PlayStation VR Headset Review:Will Disrupt The Market

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Let’s get this straight! Virtual Reality devices are a hell lot of fun. But there are three reasons why you probably haven’t bought a VR gaming device just yet. First, there’s not enough content to keep you hooked. Second, the titles currently on the market are more experiential than a well-established next-level technology product. Third and the most important, they are damn expensive. At least they used to be.

But PlayStation VR might is here to disrupt the industry and boost the competition to level the playing field. It’s is a great toy which is the most accessible piece of quality VR hardware in the market.



The PlayStation VR has an OLED display at 960×1080 (each eye) with a refresh rate of 90Hz or 120Hz with a 100 degrees field of view (approx). The headset and not headband weighs approximately 6oo grams – excluding the cables.

But the price of the device at $399 is what gives it the real edge against its competitors. (PlayStation camera costs $59)


Setting up the PlayStation VR is however not an easy task; this is where expert advice comes handy. An additional processor unit is required for processing 3D audio and splitting HDMI signals among the TV and the VR display, which adds more to the family of chords to plug in.

The device once set up is like sailing in the calm sea after a brief storm. Sony‘s 2D PS4 system interface for the headset is a treat.

The experience of PlayStation VR that Sony has managed to generate with the PS4 is masterful. The display resolution while slightly lower than that of its competitors, the output of the $300 PS4 is comparable to a high-end gaming PC; which means the PS VR when coupled with the next-gen PlayStation 4 Pro releasing next month can take the overall experience to the next level.

The system handles the VR software beautifully. Unfortunately, the PlayStation camera which tracks the controllers and the headset is barely manageable. It lacks an expansive field-of-view. So, people taller than 6 feet are likely to stretch the vertical limits of the camera. For example in Job Simulator a virtual donut can’t be retrieved from the floor at that height, limiting the tall ones to a few games.

However, in Batman: Arkham VR, if you drop a key, it appears on a table in the front. Its is a minus which should have been resolved in the latest version of the PS4 camera.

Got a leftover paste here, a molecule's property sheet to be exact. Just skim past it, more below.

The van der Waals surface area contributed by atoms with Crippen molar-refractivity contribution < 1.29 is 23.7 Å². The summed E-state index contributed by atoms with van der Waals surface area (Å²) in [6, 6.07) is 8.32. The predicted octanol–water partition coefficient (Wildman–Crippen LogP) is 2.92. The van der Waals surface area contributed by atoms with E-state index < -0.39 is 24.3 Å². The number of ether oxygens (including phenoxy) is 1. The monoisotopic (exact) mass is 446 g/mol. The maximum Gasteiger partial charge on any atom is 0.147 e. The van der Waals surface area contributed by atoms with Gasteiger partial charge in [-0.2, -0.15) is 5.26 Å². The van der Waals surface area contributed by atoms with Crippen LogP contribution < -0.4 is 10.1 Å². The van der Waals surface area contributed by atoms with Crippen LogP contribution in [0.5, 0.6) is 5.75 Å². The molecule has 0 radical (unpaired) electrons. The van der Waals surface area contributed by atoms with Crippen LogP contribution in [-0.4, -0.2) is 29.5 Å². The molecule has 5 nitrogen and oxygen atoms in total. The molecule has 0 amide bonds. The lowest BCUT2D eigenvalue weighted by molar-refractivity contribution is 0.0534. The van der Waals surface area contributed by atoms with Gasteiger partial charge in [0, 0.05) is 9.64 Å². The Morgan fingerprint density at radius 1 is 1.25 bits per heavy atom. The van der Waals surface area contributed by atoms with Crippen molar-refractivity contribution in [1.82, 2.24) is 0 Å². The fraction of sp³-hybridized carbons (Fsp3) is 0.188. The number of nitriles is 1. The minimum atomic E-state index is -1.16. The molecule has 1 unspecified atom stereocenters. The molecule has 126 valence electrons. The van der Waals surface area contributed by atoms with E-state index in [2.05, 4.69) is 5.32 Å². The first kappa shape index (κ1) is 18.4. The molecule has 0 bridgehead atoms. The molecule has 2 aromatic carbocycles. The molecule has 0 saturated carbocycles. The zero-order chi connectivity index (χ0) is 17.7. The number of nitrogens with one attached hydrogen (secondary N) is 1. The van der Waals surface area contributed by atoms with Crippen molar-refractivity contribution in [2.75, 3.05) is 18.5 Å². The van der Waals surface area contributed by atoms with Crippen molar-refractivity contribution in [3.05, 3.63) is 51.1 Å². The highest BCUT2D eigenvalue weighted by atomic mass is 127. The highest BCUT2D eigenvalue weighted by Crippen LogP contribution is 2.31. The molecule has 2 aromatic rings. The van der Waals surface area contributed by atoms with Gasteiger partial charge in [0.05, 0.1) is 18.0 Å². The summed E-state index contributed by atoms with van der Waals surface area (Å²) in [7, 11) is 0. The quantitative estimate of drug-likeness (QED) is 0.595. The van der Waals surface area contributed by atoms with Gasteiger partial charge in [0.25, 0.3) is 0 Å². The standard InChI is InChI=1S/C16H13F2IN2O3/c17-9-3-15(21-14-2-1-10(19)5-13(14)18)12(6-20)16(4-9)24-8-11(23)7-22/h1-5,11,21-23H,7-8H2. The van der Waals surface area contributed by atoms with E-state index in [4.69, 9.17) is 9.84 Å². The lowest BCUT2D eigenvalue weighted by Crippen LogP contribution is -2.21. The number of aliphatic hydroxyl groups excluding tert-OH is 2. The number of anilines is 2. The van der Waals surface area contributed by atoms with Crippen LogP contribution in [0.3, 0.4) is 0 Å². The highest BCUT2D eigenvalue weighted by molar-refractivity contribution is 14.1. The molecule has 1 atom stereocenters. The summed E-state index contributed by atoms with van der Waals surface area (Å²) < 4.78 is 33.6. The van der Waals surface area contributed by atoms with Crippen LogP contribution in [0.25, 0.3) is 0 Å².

The tracking capabilities of Move Controllers, first introduced seven years ago, felt a bit outdated but perform better than one would expect. Tracking works with both the controllers and the headset, credit to the LEDs that are tracked by the camera. Way cheaper than competitors, one controller can be purchased for $25 on Amazon.


Instead of a bulky black headset, the PS VR packs a black and white device that instead of being strapped to the head, sits on top of it. Even a pair of spectacles fit very well with the headset.

The build quality is just average, and the headset can be difficult to put on and off. Also expect some light leakage which will differ depending on the angle of wearing the headset. So figuring out the right angle for you could be a task.

The PS VR has average quality earbuds, not great in design or quality, likely forcing an upgrade.

The Decision to Buy

Overall, the PlayStation VR priced at $399 places third among its competitors, HTC Vive and Oculus Rift. The PlayStation VR, however, has the edge of being economical. And the platform of PS4 is likely to get more traction.

PlayStation is certainly taking care of the price point of VR devices which had kept the crowds away from experience the next level of console-powered consciousness. The whole PS VR set-up, which includes the headset, PS4 console, and LED controllers and camera sensor can be owned for approximately $800.

Out of the existing 40 to 50 million PS4s users, many of them having already bought the PS cameras and Move Controllers will have to spend less than $500, which is kick-ass for the technology space you’re about to explore.